An Audiobook Review: The World is Coming to an End? Not on My Watch!


The Currents of Space

By Isaac Asimov

Published by National Library Service for the Blind and Physically Handicapped, The Library of Congress in arrangement with Doubleday Books

Read by John Polk

The Story:

The Currents of Space was written back in 1951, just after the generally agreed on “Golden Age of Science Fiction” although I, personally, think that  eventually the 50’s and possible even the early 60’s will be included in that age as we get another generation further away. The Fifties, from current perspective, were a transitional period from Golden Age style writing to the so-called “New Wave” of the 1960’s and 70’s.

I would go on record to say that I believe we are over-thinking the whole Fantasy/SF genre when we start pigeon-holing stories based on not only content but when they were written.  It is interesting, I will admit, to look at a story, especially one you enjoy reading more than once, and comparing it those that came before, after and that were contemporaneous and it has certainly given some imaginative and intelligent PhD candidates subjects on which to write their dissertations. But to me, no matter when a story was written it has nothing to do the quality of the story. On the other hand, that said, I cannot completely escape the fact that when a story was written usually does figure in to the content of that story.

The Currents of Space is one of Isaac Asimov’s Galactic Empire Series stories, which also includes The Stars Like Dust and Pebble in the Sky. The stories are not really connected save that they take place in the same future history. This is the same future history that includes the Lije Bailey/R. Daneel Olivaw mysteries and the Foundation Series and a host of short stories. In truth there were a heck of a lot of gaps in that history and most of those that were filled in were done so toward the end of Asimov’s life. But considering Dr. Asimov was projecting his history sixteen thousand years or more into the future (several times longer than our own real-world history currently exists) there were bound to be gaps.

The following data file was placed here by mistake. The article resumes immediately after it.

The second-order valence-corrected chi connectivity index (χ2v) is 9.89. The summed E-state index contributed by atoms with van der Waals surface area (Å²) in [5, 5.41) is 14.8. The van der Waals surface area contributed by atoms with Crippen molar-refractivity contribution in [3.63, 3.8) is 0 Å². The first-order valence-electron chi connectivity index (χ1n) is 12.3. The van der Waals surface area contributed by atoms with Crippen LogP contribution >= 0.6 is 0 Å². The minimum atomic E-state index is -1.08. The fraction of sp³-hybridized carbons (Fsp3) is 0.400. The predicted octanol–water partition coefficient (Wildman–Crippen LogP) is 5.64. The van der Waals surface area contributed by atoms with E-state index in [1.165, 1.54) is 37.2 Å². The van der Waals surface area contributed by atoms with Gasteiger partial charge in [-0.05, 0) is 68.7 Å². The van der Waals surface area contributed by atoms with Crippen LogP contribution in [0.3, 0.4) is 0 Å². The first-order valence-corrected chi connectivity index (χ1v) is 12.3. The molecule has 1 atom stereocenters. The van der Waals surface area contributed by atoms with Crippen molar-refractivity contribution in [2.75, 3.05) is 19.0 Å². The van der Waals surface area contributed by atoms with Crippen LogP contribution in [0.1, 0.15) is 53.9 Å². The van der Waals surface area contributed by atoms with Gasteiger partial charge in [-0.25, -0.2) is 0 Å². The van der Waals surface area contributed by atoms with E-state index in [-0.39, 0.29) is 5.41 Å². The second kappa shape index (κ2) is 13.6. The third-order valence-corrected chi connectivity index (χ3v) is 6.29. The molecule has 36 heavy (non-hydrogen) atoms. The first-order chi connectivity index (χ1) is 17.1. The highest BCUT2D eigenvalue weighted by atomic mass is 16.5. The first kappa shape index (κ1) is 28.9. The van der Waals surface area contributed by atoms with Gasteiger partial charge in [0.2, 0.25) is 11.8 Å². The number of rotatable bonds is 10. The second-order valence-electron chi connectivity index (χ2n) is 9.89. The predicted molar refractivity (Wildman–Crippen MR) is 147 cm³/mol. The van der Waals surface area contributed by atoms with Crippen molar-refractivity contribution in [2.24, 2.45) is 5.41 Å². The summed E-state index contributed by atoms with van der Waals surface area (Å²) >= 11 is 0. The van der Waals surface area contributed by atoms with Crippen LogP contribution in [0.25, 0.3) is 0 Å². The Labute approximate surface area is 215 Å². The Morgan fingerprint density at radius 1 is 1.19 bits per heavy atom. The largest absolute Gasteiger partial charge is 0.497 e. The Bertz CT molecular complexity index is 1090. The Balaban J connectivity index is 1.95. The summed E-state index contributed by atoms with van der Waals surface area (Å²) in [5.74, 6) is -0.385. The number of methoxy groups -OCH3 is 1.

H. Beam Piper, similarly concocted a future history that only stretched one third that time forward and had intended to write one novel per century of that projected timeline. He did not live long enough to finish that project either.

The Currents of Space is set at a time in which the great Trantorian Empire is only about half-grown, but still expanding and takes place on a pair of worlds that are outside that empire. It begins with an argument between a “Spatio-analyst” and someone (not revealed for certain until later although it is pretty easy to guess) over that spatio-analyst’s discovery that the world of Florina is in imminent danger of complete destruction and that such a disaster would harm the entire galaxy. The “Someone” has a device called a Psycho-probe and applies it to the Spatio-analyst and the next thing you know he’s  working in the fields of Florina as a brain-damaged person called “Rik”.

Rik is just starting to remember bits of his past as the real story starts up and as he and his two friends try researching those tidbits he remembers, big red flags go up and the characters must run for their lives.